At first, Shomof rebuffed Equity. The Milano Lofts, a 99-unit building at Sixth Street and Grand Avenue, was not for sale, he said.
“They said, ‘We’ll give you a number you cannot refuse,’” Shomof recalled.
That number, according to a source familiar with the deal but unauthorized to comment, was $35.5 million, or nearly $360,000 per unit. Shomof opted to sell.
Equity also offered to buy Shomof’s two buildings on the 600 block of South Spring Street in the Historic Core — Premiere Tower and Spring Tower. Shomof declined, but he was struck by what Equity’s interest said about a local market once played only by risk-taking pioneers.
“In the past few years those big companies didn’t want to come Downtown,” Shomof said. “Now that Equity is being aggressive it shows that there is demand here.”
Unlike many small developers, which often sell their completed properties after a relatively short time period, REITs such as Equity tend to hold on to buildings for longer stints — as long as rents are steadily increasing, said Ross from USC’s Lusk School.
“You’re going to see long-term holds on those assets that demonstrate that they can generate the cash flow,” Ross said.
Even after going on a veritable shopping spree in the Central City, Duplisse said Equity plans to continue growing in Downtown through additional acquisitions and building new projects. If the firm remains somewhat under the radar, Duplisse said Equity’s local plans this year include getting involved with area community and business groups.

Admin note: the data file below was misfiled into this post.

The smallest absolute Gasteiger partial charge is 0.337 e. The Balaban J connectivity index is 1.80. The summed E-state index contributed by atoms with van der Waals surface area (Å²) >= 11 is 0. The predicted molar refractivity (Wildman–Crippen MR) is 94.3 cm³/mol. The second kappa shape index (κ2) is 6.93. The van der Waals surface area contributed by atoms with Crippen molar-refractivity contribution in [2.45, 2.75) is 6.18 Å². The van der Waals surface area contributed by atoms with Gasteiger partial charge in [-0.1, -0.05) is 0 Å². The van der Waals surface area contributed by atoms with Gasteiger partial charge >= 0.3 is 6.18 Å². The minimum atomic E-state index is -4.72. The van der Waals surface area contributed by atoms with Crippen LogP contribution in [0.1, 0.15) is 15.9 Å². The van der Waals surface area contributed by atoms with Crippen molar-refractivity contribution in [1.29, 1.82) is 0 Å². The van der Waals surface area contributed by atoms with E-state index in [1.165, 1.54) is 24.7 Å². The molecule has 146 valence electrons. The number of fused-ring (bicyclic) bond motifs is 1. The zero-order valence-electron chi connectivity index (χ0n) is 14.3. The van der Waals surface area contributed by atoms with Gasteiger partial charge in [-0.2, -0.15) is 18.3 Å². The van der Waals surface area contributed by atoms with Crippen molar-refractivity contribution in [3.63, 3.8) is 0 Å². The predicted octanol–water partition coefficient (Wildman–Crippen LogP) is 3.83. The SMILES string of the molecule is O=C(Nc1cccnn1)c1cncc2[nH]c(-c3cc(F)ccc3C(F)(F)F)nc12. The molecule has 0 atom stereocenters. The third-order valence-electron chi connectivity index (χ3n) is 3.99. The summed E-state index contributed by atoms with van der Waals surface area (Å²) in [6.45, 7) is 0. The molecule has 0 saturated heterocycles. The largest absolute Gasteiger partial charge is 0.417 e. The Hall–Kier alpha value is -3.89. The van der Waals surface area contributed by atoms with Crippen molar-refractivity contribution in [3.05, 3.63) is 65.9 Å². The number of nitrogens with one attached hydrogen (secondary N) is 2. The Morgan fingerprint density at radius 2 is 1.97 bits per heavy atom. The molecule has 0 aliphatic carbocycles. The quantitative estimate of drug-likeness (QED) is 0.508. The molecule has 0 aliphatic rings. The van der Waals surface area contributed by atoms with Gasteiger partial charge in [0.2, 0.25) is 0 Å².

Contact Ryan Vaillancourt at firstname.lastname@example.org.
Equity Residential’s Downtown Holdings
In the past two years, Chicago-based Equity Residential has been on a buying spree in Downtown Los Angeles, paying nearly $500 million for eight properties. Here is what it owns
Glo Apartments: 201 units, 1050 Wilshire Blvd., Purchased in 2011 for $64.7 million
Mozaic at Union Station Apartments: 272 units, 888 N. Alameda St., Purchased in 2011 for $61.1 million
Sakura Crossing Apartments: 230 units, 235 S. San Pedro St., Purchased in 2011 for $57.5 million
Pegasus Apartments: 322 units, 612 S. Flower St., Purchased in 2011 for $100 million
Hikari Apartments: 128 units, 375 E. Second St., Purchased in 2011 for $41.9 million
Milano Lofts Apartments: 99 units, 609 S. Grand Ave., Purchased in 2012 for $35.5 million
Artisan on 2nd Apartments: 118 units, 601 E. Second St., Purchased in 2011 for $44.1 million
Jia Apartments (formerly Chinatown Gateway): 280 units under construction, Cesar Chavez Avenue and Broadway, Land purchased in 2011. Land plus development costs total $92 million